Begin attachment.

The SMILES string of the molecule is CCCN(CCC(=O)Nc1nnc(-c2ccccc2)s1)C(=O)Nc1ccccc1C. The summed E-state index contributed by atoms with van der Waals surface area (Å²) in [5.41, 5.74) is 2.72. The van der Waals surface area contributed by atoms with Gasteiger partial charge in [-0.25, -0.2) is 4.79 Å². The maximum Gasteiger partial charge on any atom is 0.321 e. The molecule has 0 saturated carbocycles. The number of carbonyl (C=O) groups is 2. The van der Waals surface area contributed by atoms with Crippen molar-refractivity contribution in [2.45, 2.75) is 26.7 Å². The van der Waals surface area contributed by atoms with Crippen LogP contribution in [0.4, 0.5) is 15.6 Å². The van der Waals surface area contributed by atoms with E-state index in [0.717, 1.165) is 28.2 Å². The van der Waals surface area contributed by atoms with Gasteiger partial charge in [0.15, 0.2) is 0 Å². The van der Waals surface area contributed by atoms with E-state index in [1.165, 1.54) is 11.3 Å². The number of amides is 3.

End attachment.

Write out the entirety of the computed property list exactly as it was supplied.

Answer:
The SMILES string of the molecule is CCCN(CCC(=O)Nc1nnc(-c2ccccc2)s1)C(=O)Nc1ccccc1C. The summed E-state index contributed by atoms with van der Waals surface area (Å²) in [5.41, 5.74) is 2.72. The van der Waals surface area contributed by atoms with Gasteiger partial charge in [-0.25, -0.2) is 4.79 Å². The maximum Gasteiger partial charge on any atom is 0.321 e. The molecule has 0 saturated carbocycles. The number of carbonyl (C=O) groups is 2. The van der Waals surface area contributed by atoms with Crippen molar-refractivity contribution in [2.45, 2.75) is 26.7 Å². The van der Waals surface area contributed by atoms with Crippen LogP contribution in [0.4, 0.5) is 15.6 Å². The van der Waals surface area contributed by atoms with E-state index in [0.717, 1.165) is 28.2 Å². The van der Waals surface area contributed by atoms with Gasteiger partial charge in [0.15, 0.2) is 0 Å². The van der Waals surface area contributed by atoms with E-state index in [1.165, 1.54) is 11.3 Å². The number of amides is 3.